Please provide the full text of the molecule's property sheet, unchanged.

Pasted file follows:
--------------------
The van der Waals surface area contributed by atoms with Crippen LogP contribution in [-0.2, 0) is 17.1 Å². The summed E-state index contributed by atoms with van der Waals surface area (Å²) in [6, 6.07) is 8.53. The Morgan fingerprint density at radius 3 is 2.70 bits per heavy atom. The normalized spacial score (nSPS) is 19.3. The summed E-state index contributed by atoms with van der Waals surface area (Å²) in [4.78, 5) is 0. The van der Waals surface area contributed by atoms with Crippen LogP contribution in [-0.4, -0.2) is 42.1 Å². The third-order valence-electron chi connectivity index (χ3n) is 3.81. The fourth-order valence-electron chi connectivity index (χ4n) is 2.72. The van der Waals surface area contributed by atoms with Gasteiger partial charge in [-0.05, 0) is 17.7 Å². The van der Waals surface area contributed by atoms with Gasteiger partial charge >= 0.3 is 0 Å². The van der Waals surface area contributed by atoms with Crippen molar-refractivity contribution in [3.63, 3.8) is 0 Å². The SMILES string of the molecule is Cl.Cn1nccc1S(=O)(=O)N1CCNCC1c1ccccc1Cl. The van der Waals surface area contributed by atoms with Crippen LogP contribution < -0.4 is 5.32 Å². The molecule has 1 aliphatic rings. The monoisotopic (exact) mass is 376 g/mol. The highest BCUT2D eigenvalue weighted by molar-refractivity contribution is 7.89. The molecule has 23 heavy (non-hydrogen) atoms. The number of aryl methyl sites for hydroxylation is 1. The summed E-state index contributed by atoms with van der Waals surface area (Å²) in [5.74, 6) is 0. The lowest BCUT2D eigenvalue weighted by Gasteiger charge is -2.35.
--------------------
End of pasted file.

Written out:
The van der Waals surface area contributed by atoms with Crippen LogP contribution in [-0.2, 0) is 17.1 Å². The summed E-state index contributed by atoms with van der Waals surface area (Å²) in [6, 6.07) is 8.53. The Morgan fingerprint density at radius 3 is 2.70 bits per heavy atom. The normalized spacial score (nSPS) is 19.3. The summed E-state index contributed by atoms with van der Waals surface area (Å²) in [4.78, 5) is 0. The van der Waals surface area contributed by atoms with Crippen LogP contribution in [-0.4, -0.2) is 42.1 Å². The third-order valence-electron chi connectivity index (χ3n) is 3.81. The fourth-order valence-electron chi connectivity index (χ4n) is 2.72. The van der Waals surface area contributed by atoms with Gasteiger partial charge in [-0.05, 0) is 17.7 Å². The van der Waals surface area contributed by atoms with Gasteiger partial charge >= 0.3 is 0 Å². The van der Waals surface area contributed by atoms with Crippen molar-refractivity contribution in [3.63, 3.8) is 0 Å². The SMILES string of the molecule is Cl.Cn1nccc1S(=O)(=O)N1CCNCC1c1ccccc1Cl. The van der Waals surface area contributed by atoms with Crippen LogP contribution < -0.4 is 5.32 Å². The molecule has 1 aliphatic rings. The monoisotopic (exact) mass is 376 g/mol. The highest BCUT2D eigenvalue weighted by molar-refractivity contribution is 7.89. The molecule has 23 heavy (non-hydrogen) atoms. The number of aryl methyl sites for hydroxylation is 1. The summed E-state index contributed by atoms with van der Waals surface area (Å²) in [5.74, 6) is 0. The lowest BCUT2D eigenvalue weighted by Gasteiger charge is -2.35.